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Introduction to the Import Process by U.S. Customs and Border Protection (CBP)

This video can also be found on CBP website.

The Basics:

Importer of Record (IOR): The individual or company responsible for fulfilling all requirements and formalities of importing goods into a country. This is also the party who is responsible for confirming the product eligibility and Customs Laws and Regulations and assumes legal liability for the imported goods, including Customs duties, tariffs, and fees.


Harmonized Tariff Schedule (HTS) Code: A standardized classification system used to identify and classify traded goods. HS codes are internationally recognized and facilitate customs clearance by providing a uniform method of identifying products. 


Customs Duties: Taxes or fees imposed on imported goods by the U.S. government. These duties are intended to protect domestic industries and generate revenue for the government.


Customs Valuation: The process of determining the value of imported goods for the purpose of calculating customs duties and taxes. Customs valuation methods can include transaction value, deductive value, computed value, or other acceptable methods.


Import Tariff: A schedule of rates or charges imposed on imported goods based on their classification or HTS code. Indeed, Section 232 and Section 301 tariffs are among the most popular import tariffs currently in effect. Here's a brief description of each:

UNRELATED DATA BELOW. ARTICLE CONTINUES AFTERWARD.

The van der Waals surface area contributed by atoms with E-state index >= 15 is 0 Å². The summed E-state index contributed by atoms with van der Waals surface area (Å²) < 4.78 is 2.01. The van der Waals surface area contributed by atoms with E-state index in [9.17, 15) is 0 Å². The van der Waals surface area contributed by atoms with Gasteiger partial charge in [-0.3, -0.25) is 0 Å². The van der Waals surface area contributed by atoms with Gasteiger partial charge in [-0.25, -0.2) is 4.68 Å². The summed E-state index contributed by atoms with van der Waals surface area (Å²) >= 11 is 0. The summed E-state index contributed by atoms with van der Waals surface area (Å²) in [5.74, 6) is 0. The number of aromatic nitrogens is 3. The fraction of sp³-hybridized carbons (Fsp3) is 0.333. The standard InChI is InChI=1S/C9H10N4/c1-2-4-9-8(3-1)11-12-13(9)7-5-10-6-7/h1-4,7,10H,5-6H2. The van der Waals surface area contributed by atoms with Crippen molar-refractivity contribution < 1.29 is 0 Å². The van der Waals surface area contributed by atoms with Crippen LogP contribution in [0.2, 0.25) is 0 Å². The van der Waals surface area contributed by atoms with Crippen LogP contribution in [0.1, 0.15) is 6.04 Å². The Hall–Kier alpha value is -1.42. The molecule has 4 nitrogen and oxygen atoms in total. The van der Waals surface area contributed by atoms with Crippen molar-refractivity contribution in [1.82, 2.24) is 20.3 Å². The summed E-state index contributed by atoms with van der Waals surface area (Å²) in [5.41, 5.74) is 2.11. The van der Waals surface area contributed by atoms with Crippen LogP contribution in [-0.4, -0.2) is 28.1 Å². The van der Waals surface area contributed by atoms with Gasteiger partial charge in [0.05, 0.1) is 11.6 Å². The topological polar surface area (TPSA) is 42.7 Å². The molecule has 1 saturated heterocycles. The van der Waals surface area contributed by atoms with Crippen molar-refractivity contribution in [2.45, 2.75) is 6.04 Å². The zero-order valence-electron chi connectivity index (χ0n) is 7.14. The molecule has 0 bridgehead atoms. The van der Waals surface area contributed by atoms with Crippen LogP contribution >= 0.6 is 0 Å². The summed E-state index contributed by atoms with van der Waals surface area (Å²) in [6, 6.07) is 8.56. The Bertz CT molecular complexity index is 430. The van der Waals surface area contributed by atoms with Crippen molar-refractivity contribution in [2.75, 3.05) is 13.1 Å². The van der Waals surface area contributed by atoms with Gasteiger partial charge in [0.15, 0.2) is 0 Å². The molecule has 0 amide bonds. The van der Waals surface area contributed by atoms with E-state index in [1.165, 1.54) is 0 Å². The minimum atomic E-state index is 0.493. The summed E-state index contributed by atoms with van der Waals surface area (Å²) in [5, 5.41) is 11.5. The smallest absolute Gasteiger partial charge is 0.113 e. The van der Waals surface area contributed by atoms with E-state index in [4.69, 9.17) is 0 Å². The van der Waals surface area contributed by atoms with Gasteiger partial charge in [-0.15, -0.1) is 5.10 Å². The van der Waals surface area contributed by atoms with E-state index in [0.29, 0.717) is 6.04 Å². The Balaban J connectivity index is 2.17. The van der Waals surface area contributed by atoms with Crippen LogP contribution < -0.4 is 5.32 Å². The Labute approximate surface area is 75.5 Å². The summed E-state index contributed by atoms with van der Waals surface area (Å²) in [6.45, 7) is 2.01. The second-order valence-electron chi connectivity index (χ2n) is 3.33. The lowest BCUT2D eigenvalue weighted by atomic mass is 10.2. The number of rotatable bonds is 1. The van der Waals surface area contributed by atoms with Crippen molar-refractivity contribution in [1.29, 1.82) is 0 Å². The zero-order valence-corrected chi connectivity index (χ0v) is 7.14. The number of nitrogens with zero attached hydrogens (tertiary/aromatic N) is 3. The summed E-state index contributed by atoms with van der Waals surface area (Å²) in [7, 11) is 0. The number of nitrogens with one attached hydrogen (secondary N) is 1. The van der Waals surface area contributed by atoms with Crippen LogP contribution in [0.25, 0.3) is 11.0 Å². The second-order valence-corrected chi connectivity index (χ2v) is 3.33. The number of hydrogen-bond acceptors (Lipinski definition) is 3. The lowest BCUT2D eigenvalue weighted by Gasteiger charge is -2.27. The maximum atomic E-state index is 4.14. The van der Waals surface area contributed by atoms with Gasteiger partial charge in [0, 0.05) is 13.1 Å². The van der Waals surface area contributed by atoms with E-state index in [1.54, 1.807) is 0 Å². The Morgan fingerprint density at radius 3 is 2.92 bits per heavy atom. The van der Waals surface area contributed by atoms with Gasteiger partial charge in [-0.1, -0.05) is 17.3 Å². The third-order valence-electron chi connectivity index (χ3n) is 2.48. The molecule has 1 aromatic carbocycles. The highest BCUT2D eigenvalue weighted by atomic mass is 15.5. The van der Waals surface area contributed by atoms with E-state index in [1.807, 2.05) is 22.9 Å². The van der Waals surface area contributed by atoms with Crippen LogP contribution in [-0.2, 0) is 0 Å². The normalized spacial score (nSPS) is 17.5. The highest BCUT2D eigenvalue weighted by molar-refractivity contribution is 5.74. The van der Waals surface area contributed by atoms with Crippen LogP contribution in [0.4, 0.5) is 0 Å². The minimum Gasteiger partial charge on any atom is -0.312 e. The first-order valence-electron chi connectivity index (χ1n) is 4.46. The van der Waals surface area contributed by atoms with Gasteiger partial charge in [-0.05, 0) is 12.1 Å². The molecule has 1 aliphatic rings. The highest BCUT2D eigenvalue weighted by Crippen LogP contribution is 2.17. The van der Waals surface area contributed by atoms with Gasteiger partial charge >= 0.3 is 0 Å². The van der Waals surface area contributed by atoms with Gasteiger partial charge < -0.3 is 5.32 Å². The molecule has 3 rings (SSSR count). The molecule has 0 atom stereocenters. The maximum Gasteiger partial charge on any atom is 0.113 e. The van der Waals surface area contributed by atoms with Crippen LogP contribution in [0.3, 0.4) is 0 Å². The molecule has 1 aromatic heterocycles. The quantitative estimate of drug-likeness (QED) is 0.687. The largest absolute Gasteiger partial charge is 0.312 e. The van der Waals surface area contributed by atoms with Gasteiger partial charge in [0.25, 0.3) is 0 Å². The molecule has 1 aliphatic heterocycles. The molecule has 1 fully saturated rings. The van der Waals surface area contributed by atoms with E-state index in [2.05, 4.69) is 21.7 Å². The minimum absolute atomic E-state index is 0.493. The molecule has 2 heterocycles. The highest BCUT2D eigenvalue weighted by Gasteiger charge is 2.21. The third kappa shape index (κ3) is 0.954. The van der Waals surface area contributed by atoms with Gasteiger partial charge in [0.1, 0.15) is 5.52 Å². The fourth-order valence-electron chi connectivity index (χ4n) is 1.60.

• Section 232 Tariffs: Under Section 232 of the Trade Expansion Act of 1962, the U.S. Department of Commerce has the authority to investigate whether certain imports threaten national security. In recent years, Section 232 tariffs were imposed on steel and aluminum products imported into the United States. The goal of these tariffs is to protect the domestic steel and aluminum industries by making imports more expensive. 

  • Section 301 Tariffs: Section 301 of the Trade Act of 1974 empowers the Office of the U.S. Trade Representative (USTR) to act against unfair trade practices by other countries. In recent times, the U.S. has imposed Section 301 tariffs on a range of products imported from China. These tariffs are response to concerns over intellectual property theft, forced technology transfers, and other trade practices deemed harmful to U.S. businesses.


Both Section 232 and Section 301 tariffs have generated significant attention and impact on global trade. It's important for importers and businesses involved in industries affected by these tariffs to stay updated on any changes, exemptions, or exclusions that may be implemented.


Country of Origin: The country where the goods were produced, manufactured, or substantially transformed. The country of origin is essential for determining eligibility for preferential trade agreements, such as free trade agreements.


Import License: A document or permit required for specific products before goods can be imported legally.